EFCT: Environmental Footprint Comparison Tool.  A tool for understanding environmental decisions related to the forest products industry.  Recycled Fiber. headerlink
Effects of recycled fiber use on odor

Objectionable odors can arise from a number of sources. Reduced sulfur odors, causing a “rotten egg” smell, have been associated with emissions from kraft mills, although recent control requirements have greatly reduced these odors. At an increasing number of kraft mills, process-related odors are noticed in communities only during intermittent process upsets. Reduced sulfur compounds as well as other types of compounds (e.g., certain organic acids) can also create odors that are noticed in the vicinity of virgin and recycled paper mill waste treatment facilities.

Recycled paper mills do not have the reduced sulfur process-related odors that are associated with kraft mills, but other common sources of community odor are not related to whether a mill is a recycled or virgin mill. Odors can arise from sludge dewatering areas (hydrogen sulfide and volatile organic acids) as well as the wastewater treatment area. If sulfate is present in the wastewater, it can be converted to hydrogen sulfide by sulfate-reducing bacteria, especially if anaerobic conditions are present during wastewater treatment. Hydrosulfite, which is commonly used to bleach recycled fiber, can provide a source of sulfate in the wastewater. These issues are often avoided by maintaining an oxidative environment in the wastewater treatment system.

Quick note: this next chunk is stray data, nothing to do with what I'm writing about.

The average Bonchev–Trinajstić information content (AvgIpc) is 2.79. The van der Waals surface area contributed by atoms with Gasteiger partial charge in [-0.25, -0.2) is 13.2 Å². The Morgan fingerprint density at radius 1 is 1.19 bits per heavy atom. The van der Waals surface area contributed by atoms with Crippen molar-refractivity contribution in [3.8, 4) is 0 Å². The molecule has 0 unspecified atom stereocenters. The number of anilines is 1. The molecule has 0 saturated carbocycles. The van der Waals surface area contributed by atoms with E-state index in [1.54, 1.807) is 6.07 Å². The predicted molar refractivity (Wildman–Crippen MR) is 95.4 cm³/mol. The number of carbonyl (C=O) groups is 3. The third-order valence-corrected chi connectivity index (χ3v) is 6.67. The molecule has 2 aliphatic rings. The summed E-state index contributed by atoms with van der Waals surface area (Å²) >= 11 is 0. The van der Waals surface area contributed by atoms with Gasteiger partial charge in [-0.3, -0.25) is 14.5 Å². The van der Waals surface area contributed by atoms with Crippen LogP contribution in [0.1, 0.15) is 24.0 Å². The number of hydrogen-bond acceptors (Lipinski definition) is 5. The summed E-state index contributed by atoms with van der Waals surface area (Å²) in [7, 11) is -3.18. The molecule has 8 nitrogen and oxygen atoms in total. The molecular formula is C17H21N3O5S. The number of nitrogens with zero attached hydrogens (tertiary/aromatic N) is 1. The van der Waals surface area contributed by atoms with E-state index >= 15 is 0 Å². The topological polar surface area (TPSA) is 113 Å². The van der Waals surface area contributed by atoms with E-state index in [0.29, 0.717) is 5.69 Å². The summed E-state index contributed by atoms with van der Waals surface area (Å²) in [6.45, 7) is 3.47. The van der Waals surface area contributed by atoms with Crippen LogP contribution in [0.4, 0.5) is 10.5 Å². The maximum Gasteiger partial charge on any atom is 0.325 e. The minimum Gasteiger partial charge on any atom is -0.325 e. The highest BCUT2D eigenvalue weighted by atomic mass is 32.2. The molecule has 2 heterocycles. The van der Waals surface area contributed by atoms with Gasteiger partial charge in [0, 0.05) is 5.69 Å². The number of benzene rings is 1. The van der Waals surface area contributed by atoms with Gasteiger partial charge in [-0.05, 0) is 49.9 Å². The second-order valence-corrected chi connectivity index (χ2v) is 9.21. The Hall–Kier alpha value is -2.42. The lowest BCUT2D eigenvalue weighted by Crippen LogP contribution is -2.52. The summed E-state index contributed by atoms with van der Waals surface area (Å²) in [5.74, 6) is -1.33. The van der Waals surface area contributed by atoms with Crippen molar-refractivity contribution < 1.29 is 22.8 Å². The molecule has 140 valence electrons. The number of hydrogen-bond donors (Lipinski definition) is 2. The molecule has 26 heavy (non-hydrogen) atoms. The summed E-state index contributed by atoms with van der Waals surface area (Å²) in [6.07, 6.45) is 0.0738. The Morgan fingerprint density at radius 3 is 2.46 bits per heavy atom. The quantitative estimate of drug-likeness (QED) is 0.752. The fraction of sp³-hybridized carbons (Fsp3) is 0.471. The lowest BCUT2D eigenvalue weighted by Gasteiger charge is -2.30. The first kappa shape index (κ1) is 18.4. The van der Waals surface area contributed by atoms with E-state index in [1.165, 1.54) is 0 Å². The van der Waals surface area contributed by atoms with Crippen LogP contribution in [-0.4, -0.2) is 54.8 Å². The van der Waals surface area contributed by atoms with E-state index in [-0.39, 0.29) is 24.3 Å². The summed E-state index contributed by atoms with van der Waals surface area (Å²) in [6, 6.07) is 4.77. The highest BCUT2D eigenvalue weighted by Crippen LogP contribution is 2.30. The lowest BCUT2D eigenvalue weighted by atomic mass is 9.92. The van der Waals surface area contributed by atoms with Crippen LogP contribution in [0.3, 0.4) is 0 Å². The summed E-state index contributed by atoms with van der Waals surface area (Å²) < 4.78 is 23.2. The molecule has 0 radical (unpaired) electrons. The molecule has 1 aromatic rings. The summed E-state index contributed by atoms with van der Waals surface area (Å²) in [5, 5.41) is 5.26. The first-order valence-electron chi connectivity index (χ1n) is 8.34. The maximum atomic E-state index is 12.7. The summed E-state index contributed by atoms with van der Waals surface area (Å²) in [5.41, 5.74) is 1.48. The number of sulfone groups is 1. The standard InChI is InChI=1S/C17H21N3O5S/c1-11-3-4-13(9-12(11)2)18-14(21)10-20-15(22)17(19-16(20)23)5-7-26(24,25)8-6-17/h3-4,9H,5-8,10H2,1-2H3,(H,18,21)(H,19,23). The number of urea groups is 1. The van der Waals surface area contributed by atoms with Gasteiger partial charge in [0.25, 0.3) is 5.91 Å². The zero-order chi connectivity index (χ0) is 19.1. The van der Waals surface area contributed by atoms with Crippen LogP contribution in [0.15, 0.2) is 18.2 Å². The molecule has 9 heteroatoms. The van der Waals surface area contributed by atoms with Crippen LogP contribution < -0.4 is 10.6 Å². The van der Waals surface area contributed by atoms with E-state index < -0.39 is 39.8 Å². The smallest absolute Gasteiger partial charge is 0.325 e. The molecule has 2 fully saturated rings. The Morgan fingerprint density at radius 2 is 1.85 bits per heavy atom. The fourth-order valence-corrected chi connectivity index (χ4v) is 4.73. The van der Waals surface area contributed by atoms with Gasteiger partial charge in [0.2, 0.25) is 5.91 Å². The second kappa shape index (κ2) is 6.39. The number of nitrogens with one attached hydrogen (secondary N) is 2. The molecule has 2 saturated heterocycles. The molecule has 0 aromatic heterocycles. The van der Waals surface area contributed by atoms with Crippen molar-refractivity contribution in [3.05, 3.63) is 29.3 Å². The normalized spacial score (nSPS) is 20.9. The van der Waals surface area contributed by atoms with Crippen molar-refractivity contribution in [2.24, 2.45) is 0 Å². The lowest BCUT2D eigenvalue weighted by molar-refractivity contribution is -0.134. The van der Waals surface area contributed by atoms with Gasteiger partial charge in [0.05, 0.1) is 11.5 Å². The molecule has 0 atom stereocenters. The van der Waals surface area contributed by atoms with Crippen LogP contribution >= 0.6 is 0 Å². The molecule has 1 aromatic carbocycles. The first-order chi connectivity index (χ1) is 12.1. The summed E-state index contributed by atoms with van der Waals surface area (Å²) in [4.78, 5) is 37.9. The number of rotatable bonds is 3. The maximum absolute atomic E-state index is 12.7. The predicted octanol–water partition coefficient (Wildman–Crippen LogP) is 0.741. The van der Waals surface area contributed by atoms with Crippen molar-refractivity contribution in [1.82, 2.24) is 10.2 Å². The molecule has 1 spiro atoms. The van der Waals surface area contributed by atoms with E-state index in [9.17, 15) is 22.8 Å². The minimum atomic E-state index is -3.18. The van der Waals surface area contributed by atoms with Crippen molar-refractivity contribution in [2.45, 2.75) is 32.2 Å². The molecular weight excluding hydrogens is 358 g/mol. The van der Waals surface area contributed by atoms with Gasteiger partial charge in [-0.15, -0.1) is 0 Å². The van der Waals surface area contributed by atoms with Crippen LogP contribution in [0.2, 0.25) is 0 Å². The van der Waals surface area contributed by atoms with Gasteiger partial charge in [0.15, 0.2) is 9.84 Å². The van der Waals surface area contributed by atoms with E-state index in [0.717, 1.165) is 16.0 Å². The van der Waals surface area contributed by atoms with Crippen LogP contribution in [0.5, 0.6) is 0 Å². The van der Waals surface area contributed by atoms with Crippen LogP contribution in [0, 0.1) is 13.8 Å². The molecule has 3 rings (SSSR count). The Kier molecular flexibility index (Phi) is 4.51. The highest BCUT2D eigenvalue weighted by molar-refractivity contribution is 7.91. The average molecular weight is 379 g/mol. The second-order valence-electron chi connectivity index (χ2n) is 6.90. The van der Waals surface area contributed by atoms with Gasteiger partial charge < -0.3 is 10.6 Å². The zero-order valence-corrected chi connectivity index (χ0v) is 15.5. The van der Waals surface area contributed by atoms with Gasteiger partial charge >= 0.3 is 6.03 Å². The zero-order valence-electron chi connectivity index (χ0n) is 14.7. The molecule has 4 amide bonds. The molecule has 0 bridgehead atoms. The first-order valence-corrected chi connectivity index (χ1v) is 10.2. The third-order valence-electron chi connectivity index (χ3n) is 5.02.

When considering these aspects in the context of comparing recycled and virgin fiber, note that trade-offs undertaken at an individual mill site ultimately have cascading effects through the overall industry’s fiber cycle. Given that the recycled and virgin fiber cycles are inherently interrelated [See Overview], shifts in environmental aspects due to changes in the usage of one fiber type versus another result in shifts elsewhere in the fiber cycle. Life cycle assessment (LCA) is a tool that can help examine these interactions. LCA, particularly in the context of looking at the manufacturing of recycled versus virgin fiber pulp, is discussed in NCASI Technical Bulletin No. 1003.